PackBot - Deja Vu all over again

A long time ago (back in Jan 2007) I posted about a robot I had built based on iRobot's Packbot. This morning, I received this wonderful picture. It shows LNE/Packbot next to a military Packbot. Which is just... well, really cool.

Let's just soak in that picture for a moment.

OK, moment's over.

However there's more to this picture than a fun (& really really old... more on that in a minute) robot. This robot isn't mine. I've never touched it, or even seen it in person. It was built by Joe Meno (who writes Brickjournal), using on-line plans I put up on Bricklink. He was having trouble programming it, which he mentioned on Facebook, and we then started emailing back and forth, trading NXT-G programs via YouSendIt. He had to leave for the event he was displaying this at before we were finished, so a portion of this conversation and troubleshooting was done while he was literally on the road. He wanted to show this to some of the folks that work with the real thing, and I couldn't be more happy about that.

The robot cost about $200 in hardware (the LEGO one... you don't want to know what its big brother behind it costs). The fact that I now, finally, years later have a picture with Packbot next to its inspiration is worth far more to me. The fact that all this was done remotely, using commonly available and free tools on-line, in a collaborative process with other AFoLs... is, as they say, priceless. This could have been done with NXC instead of NXT-G, or using plans generated in LCAD or LDD, and presented on-line at Flickr or NXTLog or MindBoards, and the communication could have been via Skype, Google Wave, or community-wide at MindBoards forums or any number of other mechanisms. Joe even mentioned how impressed he was with the way I routed torque through the center of the large Technic turntable to power the "Flipper" treads... which is a trick I was inspired on due to another AFoL, the remarkable Jennifer Clark, who was posting LEGO models of construction vehicles so realistic (in both form & function) that they might as well have been the real things. So this is a collaboration spanning multiple people and multiple years (decades!).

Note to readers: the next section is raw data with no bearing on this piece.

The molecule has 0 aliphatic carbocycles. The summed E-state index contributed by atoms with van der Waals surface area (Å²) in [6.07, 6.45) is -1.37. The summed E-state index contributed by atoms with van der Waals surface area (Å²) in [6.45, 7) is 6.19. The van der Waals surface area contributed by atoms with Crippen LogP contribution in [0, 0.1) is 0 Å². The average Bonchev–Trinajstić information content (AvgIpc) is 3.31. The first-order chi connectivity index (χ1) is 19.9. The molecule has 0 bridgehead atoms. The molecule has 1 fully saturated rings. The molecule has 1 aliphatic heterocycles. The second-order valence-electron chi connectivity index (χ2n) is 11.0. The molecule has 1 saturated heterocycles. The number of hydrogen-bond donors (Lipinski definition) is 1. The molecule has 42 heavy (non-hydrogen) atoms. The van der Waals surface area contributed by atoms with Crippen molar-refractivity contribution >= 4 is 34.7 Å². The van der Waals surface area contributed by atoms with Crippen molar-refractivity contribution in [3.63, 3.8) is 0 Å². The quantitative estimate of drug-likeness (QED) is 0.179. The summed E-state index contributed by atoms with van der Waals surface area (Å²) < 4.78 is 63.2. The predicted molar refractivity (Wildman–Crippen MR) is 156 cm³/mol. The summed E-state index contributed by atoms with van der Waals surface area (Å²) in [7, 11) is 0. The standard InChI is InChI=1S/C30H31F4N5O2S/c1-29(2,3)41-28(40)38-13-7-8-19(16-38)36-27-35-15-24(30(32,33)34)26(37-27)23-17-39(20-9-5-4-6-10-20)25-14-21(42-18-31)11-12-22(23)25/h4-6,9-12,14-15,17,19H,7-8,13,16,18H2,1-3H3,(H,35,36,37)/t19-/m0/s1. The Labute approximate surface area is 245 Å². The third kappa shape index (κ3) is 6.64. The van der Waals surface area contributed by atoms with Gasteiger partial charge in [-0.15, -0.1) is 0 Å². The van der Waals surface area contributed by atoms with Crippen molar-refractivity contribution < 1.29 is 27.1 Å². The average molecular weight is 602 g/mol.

On a slightly different note, this has been a remarkably long-lived robot for me. While testing a program for Joe (the wonders of LEGO... commonly available identical HW platforms are really useful), I pulled out my version of LNE/Packbot which dates back to mid 2007. So it's a LEGO robot that has not had any* parts replaced or changed in at least four years, having been shown for multiple hours on multiple days at various Brickworld events, tested and played with at home, and "torture tested" outdoors in sand, grass, snow, and ice. The motors have never been changed out... yet with all this use (& abuse), it is still running and working hard. LEGO is great for prototyping. And, evidently, for a whole lot more.


Brian Davis said…
Oh, and that little footnote about everything being original? Yeah, not everything. The 8t gears that drive the big turntables were actually replaced during a show by Bryan Bonahoom when he realized that the high torque was literally warping the teeth right off them. So in terms of longevity, at least these motors have exerted enough torque over their lifetimes to completely trash at least two 8t gears... an impressive accomplishment in a number of ways.

Popular Posts